Thursday, March 19, 2009

Our Spring Break speeches

By: Harry Waisbren

Yesterday we held our press conference for Our Spring Break out by the capital where I had the opportunity to be introduced as "Our Spring Break's inspiration". Definitely corny, but it is undeniably satisfying as an activist to know that my work and words are appreciated. Plus, it was more than a treat for me to be able to meet David Swanson who spoke right after me. I'm definitely very hopeful that I can work with him (and everyone else who has taken part in Our Spring Break) long after this event, and we'll be utilizing the Break Silence wiki specifically to ensure it!

Anyways, below you'll find the text of the speech I gave describing our motivations for the event:

On April 4th, 1967—a year to the day before his assassination—Martin Luther King delivered a speech entitled Beyond Vietnam: A Time to Break Silence, a speech whose words perhaps ring truer now than even in its own time.

We here today see within King’s far too seldomnly referenced words a vision for our country; a diagnosis of the societal ills that continue to hold us back; a method to achieving his dream.

Yet his prescribed way towards societal redemption remains so controversial, that to this day we still have yet to reconcile the true meaning of his words, much less the fiery controversy that ensued upon his utterance of the

On the day marking the beginning of the last year of his life, King expressed—without equivocation—that "A time comes when silence is betrayal. He called out that that time had come for us in relation to Vietnam. Today, we call out that that time has come for us in relation to Iraq and Afghanistan.

Just as he observed then, we must give voice to the voiceless; we must search to understand the arguments of those we call “enemy”. We must not take the easy way out, we must not engage in non-resistance against active dehumanization. Yet like King, we are left “as deeply concerned now about our own troops there as anything else”.

Then and now we recognize that “We are adding cynicism to the process of death”. This is because our soldiers, as King professed, “must know after a short period there that none of the things we claim to be fighting for are really involved”. And indeed, our soldiers do know. Yet still they die, knowing their country would have them give their life for a lie.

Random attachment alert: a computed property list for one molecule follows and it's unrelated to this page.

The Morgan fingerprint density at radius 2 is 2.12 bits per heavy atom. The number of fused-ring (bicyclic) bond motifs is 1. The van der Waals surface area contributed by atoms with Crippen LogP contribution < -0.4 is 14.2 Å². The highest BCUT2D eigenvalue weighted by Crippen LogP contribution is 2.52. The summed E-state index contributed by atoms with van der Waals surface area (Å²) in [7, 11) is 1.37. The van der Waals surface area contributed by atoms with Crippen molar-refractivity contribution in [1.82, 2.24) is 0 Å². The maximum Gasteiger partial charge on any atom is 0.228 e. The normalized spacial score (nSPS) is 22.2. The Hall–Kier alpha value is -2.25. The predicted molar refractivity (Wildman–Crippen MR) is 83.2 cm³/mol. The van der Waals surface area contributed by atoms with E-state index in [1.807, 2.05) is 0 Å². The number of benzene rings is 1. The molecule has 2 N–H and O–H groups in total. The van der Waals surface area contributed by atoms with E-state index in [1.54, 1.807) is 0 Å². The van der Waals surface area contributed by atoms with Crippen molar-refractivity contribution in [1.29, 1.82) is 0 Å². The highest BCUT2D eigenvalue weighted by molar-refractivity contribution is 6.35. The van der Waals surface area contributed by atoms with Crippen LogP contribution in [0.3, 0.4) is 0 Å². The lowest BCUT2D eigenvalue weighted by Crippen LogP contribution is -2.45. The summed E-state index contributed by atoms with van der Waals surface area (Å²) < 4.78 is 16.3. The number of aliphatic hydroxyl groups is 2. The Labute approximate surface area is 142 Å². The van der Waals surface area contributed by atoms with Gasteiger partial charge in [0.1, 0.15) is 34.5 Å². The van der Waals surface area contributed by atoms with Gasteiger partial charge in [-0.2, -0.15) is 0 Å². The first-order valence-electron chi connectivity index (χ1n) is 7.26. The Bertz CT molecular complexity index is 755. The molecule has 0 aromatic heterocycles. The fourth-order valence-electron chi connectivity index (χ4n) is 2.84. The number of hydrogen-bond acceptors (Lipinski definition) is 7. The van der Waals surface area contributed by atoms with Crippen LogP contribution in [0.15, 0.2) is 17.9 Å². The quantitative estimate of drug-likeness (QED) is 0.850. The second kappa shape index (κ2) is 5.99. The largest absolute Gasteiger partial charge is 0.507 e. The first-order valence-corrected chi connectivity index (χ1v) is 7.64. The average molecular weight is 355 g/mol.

That day, King declared that “we must be prepared to match actions with words by seeking out every creative method of protest possible.” Today, that prescription remains more true than ever, and I am proud to say that we are working in accord with his dictum. We strive to utilize to the fullest any and all of the new media technologies that we have at our disposal. Such innovative tools aid the match of our actions with words in an effort to amplify what we say, to fortify the actions that we take, and to make the ongoing amnesia regarding King’s call to Break Silence more difficult to maintain.

Yet why are we redoubling our efforts? Why do we push forward amidst the ongoing transitioning of the anti-war movement; amidst a period of change for the country and world at large?

The source of this inspiration also, naturally, links back to King. Like Vietnam in his time, Iraq has become, as he said: “but a symptom of a far deeper malady within the American spirit A malady of our country’s spirit that allowed the rise of the horrors seen in Vietnam then, in Iraq now, and likewise, perhaps , if not now, soon in Afghanistan…

In order to heal this malady, King charged that “we as a nation must undergo a radical revolution of values”. This revolution of values would be demarcated through our “shift from a thing-oriented society to a person-oriented society.

As King did, We recognize that--without a doubt--a person-oriented society would never let the most patriotic among us die, generation after generation, amidst such cynicism. A person-oriented society would never let our veterans live—and suffer—alone as they struggle to make peace with what they were compelled by our government to do. Most of all, such a society would never condone the active betrayal of our country’s troops. And make no mistake—there is an ongoing betrayal of our country’s best and our brightest; a betrayal occurring despite their blatant exploitation by cynical politicians; politicians who personally profited off their suffering in order to continue an illegal and immoral war.

Then as now, we find ourselves “confronted with the fierce urgency of now. As he said then and as it remains true today, we must “recapture the revolutionary spirit and go out into a sometimes hostile world declaring eternal hostility to poverty, racism, and militarism.”

Hostility to a society that has made the youth of our country watch—in slow motion—as we make the same mistakes of a generation past. Mistakes we were actively learning about in history books. Mistakes that have led to far too many of our fellow students to fight, and die, while knowing it was all for a lie. Mistakes that make dedicating a spring break towards fighting to truly achieve King’s dream—more than worthwhile.

Beyond Iraq, this is a time to Break Silence!

Thank you very much

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